Julie Pinkston had $100, her car and nowhere to go when she got kicked out of an abusive home in 2016.
A decade earlier she'd found herself in the same situation and stayed in her car for a month when she couldn't find a more stable option, she said.
On a friend's recommendation this time around, she looked to The Oasis Inn and Suites for a few nights' refuge.
Pinkston's short-term plans became more permanent, however, after hotel owner Paul Holt agreed to cut her a deal on room rent if she helped as a housekeeper when her cash from working temp jobs couldn't cut it.
"It was a good feeling, coming from the street, having nowhere to go and coming here and feeling like people cared," Pinkston said.
Pinkston and more than 50 other residents face homelessness again at the end of August after Lincoln's Building and Safety Department revoked the hotel's operating permit June 29 to break a cycle of disrepair city housing inspectors believe has gone on too long at 5250 Cornhusker Highway.
"I don't want to see people out on the streets," said the 55-year-old, who's still figuring out her housing answer and may turn to another hotel for a short-term fix.
Agencies that belong to the Lincoln Homeless Coalition have reached out to residents like Pinkston in the last two weeks as the Aug. 30 deadline to vacate the hotel approaches and Holt continues working to keep it running.
For most of the last seven years, The Oasis has been a last resort for individuals and families on the edge of being homeless, hotel residents like Pinkston say.
Despite the hotel's troubles, some residents have been content living in the former Holiday Inn Northeast, said Matt Martinosky of CenterPointe, who has been reaching out to Oasis residents as part of the coalition's response.
"For better or worse, that was home for them," said Leah Droge, who works for Friendship Home and chairs the homeless coalition.
'Hopes and dreams'
City housing officials don't consider Holt a malicious landlord, but Lincoln's housing appeals board decided it couldn't continue to allow people to live in the substandard conditions there.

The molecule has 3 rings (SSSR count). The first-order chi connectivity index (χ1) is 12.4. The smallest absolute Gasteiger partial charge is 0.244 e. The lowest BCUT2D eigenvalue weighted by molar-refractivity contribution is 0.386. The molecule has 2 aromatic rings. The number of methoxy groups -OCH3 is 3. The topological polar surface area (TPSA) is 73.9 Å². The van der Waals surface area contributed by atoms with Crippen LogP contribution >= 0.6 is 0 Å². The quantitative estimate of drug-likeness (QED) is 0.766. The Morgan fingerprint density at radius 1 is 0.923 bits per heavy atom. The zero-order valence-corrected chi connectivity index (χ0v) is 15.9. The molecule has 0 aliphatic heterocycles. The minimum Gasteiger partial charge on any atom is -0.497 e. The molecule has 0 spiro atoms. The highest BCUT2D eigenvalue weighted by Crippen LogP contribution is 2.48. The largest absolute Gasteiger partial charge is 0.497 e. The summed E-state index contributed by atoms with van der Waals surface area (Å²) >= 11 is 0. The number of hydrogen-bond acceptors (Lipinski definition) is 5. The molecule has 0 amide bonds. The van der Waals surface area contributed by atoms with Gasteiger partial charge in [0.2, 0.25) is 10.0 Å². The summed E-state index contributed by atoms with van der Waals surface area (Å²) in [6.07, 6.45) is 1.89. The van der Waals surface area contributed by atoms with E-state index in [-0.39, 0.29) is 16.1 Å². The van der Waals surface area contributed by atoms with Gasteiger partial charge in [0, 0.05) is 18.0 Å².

Housing inspectors have cited The Oasis for numerous violations of city code, and since 2015, inspectors have validated 14 housing code complaints and 39 health department complaints.
Beyond the renovated lobby entrance sits a gated-off, unfilled pool in the center of the hotel. Curtains hang askew on the second floor. On Thursday, the lobby was hot -- city housing officials have previously registered the indoor air temperature at 115 degrees.
Police have been called to the hotel more than 900 times in the last five years to investigate reports of domestic violence, child abuse and drug use, and officers arrested one guest for dealing drugs out of the hotel.
Holt doesn't deny the issues that have plagued the hotel and ultimately led the city to shut it down.
As he graduated college, Holt bought the hotel in 2013 for $1.6 million and quickly realized the maintenance, operations and renovation efforts couldn't be managed like he had managed his rental houses.
High monthly utility bills and rooms that needed renovation made it hard for him to raise his rates and focus on nightly customers. Instead, he had to lower them to keep business and appeal to longer-term guests, he said.
When he took over the hotel, Holt lived and worked there, which sometimes meant sleeping at the front desk to catch some rest after cleaning rooms and making repairs, he said.
But ultimately he moved to St. Louis when his wife got her dream job, and then spinal issues last year required immediate surgery. His recovery delayed his ability to keep up the hotel's operations, he said.
But now he hopes the interest of a national hotel group will help him get the larger work of renovating the main hotel off the ground.
A separate building on the property just north of the hotel had been condemned at the time Holt bought the property, and after fixing leaks in the roof and putting in new stairs and railings, he opened up the larger units that had full kitchens to his longer-term guests.
Now that building, referred to as the annex, is his first priority in the hotel's salvation.
He plans to replace the exterior and bring the newly vacant rooms up to city code by Sept. 1 with the hope the city will let him keep that part of the hotel open so he can tackle renovations in the main building.
Sean Stewart, Lincoln's chief city housing inspector, said there are still a litany of problems across the property: fire safety issues, the decrepit exterior of The Annex, inoperable drains, inadequate wall and floor coverings and pests that need to be eradicated.